Book Reviews: Summer Reads Edition

Book Reviews: Summer Reads Edition

(Image taken from www.harpercollins.com)

The team at Skidmore News is full of avid writers — but sometimes we take a break and pick up a book instead. The summer provided ample time for our writers to read, and now we have brought together our two passions to create a list of books that we love — and we hope you will too. Whether you like fantasy, experimental storytelling, or thriller, the Skidmore News writers have a recommendation for you.

Emily Theisen:

Good Omens: The Nice and Accurate Prophecies of Agnes Nutter, Witch

By Neil Gaiman and Terry Pratchett

In Good Omens, Neil Gaiman and Terry Pratchett give us the odysseys of four groups as they prepare for the apocalypse: a demon and an angel, the four horsemen of the apocalypse, a couple of Witchfinders, and, of course, an eleven-year-old boy named Adam and his friends. If you are not paying attention it can be hard to follow as the story flips between each of the groups, but the book is so captivating it is hard to not pay attention. Good Omens is not just any biblically inspired story—it is full of humorous twists and turns as an angel and a demon try to prevent the world they’ve grown accustomed to from ending.

Gaiman and Pratchett’s matter-of-fact writing style in this book allows their dry (and occasionally surreal) senses of humor to shine. Their humor combined with a story so engaging that you might not notice your surroundings for a few days (and not to mention the sheer number of hilarious footnotes) has made Good Omens one of the best books that I have read in while, perfect for anyone who is looking for a fantasy novel that will also make you laugh. Or, if you have watched the recent Amazon TV adaptation but have not read the book, give it a shot!

(Image taken from www.penguinrandomhouse.com)

(Image taken from www.penguinrandomhouse.com)

Elizabeth Cumbo:

The Couple Next Door

By Shari Lapena Review

In Shari Lapena’s 2016 bestselling thriller The Couple Next Door, Newlyweds Marco and Anne are launched into every parent’s worst nightmare upon returning home from a dinner party with—you guessed it—the couple next door: their newborn’s crib is empty! But who took the baby? Could it be the clueless police? The skeptical detective? The wealthy parents? The charming and mischievous Couple Next Door?! You think you know until you realize you are only halfway through the book, which is probably a feeling similar to being a Guiding Light or All My Children fan in the 80s.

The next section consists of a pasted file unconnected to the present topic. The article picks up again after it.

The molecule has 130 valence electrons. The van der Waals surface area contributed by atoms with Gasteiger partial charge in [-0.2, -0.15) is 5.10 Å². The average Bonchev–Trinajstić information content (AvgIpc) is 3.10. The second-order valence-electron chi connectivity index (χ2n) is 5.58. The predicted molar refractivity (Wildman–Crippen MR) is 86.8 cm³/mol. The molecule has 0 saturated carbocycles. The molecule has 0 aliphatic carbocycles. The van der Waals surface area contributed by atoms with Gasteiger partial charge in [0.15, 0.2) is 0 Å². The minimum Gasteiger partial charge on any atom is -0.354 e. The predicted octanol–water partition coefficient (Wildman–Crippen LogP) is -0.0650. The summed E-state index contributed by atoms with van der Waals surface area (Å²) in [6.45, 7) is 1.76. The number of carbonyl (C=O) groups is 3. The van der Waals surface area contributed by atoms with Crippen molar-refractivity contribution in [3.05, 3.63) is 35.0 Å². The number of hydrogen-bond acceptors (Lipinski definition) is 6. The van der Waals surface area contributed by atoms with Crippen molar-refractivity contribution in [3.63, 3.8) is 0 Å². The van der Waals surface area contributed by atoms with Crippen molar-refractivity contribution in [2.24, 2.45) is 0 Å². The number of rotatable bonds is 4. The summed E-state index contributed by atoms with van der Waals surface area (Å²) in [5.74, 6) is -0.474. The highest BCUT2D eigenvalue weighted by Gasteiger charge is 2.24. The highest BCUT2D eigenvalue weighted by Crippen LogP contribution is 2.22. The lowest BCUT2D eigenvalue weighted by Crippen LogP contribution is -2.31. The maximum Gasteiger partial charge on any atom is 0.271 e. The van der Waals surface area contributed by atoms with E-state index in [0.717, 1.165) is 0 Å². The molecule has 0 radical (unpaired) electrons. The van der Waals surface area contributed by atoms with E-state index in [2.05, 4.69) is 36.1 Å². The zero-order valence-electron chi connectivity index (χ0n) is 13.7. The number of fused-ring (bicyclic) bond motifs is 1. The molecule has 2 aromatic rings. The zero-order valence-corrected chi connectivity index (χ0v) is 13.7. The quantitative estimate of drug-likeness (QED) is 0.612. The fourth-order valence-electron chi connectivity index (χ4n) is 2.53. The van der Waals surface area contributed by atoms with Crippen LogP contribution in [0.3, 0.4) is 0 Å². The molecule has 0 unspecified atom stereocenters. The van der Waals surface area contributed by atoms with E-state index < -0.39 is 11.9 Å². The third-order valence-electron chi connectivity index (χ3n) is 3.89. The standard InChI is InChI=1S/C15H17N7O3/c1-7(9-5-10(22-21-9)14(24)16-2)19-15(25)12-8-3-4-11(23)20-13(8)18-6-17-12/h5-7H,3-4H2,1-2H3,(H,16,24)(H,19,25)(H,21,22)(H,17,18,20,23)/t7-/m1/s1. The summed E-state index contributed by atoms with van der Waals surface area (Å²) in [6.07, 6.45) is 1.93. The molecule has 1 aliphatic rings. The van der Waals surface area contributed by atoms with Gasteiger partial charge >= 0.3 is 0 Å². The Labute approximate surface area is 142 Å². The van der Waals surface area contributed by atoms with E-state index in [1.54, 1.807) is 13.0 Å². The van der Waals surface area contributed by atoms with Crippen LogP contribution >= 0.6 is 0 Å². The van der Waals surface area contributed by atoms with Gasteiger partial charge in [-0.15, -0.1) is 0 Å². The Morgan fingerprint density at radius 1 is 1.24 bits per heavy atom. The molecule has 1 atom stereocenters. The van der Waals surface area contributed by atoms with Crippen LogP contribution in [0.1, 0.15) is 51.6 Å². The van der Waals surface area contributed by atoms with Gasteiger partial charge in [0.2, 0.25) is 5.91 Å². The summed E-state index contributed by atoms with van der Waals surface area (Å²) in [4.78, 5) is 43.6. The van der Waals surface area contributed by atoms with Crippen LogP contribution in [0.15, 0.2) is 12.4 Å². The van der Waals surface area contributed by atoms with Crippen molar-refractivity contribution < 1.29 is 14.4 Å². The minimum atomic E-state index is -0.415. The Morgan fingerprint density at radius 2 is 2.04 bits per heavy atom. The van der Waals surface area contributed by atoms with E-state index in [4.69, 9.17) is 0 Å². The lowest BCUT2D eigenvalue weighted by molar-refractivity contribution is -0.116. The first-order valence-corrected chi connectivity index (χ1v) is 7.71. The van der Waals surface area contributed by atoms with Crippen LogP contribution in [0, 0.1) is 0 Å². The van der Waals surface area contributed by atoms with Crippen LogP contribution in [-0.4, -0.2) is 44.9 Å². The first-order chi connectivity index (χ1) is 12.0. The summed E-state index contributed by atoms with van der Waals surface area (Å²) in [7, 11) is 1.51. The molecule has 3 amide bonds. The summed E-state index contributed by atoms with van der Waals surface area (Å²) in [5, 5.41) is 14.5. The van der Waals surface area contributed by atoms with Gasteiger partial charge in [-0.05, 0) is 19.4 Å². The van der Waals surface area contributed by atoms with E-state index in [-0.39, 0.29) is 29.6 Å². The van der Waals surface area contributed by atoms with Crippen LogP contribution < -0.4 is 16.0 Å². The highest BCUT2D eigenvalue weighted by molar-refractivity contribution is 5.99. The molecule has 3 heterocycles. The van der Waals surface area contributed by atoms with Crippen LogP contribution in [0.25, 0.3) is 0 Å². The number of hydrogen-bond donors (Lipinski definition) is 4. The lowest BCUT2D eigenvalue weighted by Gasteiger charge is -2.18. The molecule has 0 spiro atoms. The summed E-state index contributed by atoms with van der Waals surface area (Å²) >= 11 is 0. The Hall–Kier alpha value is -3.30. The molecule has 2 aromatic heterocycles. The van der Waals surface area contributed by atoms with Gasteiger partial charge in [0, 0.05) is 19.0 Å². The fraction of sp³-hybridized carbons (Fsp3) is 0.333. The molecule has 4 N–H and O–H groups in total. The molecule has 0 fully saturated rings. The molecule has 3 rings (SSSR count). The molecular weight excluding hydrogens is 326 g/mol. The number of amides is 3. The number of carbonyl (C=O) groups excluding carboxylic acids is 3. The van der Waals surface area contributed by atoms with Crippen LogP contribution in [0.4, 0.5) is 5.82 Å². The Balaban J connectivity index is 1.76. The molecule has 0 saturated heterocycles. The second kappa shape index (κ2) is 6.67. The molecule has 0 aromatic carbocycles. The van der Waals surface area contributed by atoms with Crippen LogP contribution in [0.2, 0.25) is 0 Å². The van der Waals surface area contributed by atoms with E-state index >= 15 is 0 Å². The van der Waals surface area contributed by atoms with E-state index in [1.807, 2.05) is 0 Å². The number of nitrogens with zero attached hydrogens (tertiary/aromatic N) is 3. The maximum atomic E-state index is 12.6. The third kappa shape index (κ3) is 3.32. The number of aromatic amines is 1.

While I cannot deny that the Couple Next Door was a page turner, the main reason those pages were getting turned was to stop worrying about if the fictional baby was ok. Maybe I should have just done what I’ve done with so many cancelled-after-one-season Netflix Originals and read the Wikipedia plot summary.

(Image taken from www.ndbooks.com)

(Image taken from www.ndbooks.com)

Warren King:

Exercises in Style 

By Raymond Queneau

I can think of few books as exceedingly unique as Exercises in Style by Raymond Queneau. The book is based entirely off the same unremarkable story of a long-necked young man with a silly hat and an indignant personality, yet Queneau manages to make every iteration of this same story interesting by retelling it in 104 different ways. Of all the styles the author uses to both entertain and dumbfound readers, my personal favorites are “The Rainbow,” in which every sentence contains a color of the rainbow and “Ze Frrench,” in which every word is written so that the narrator sounds like a rather hyperbolic french-man. Despite my favoritism, each chapter makes a marked contribution to the book’s absurd soul. Even the first letter of each chapter’s title stands out, featuring people of various shapes and sizes letting it all hang out while doing goofy poses. If that’s not a selling point, I really don’t know what is. What I do know is that reading Exercises in Style is worth your time.   

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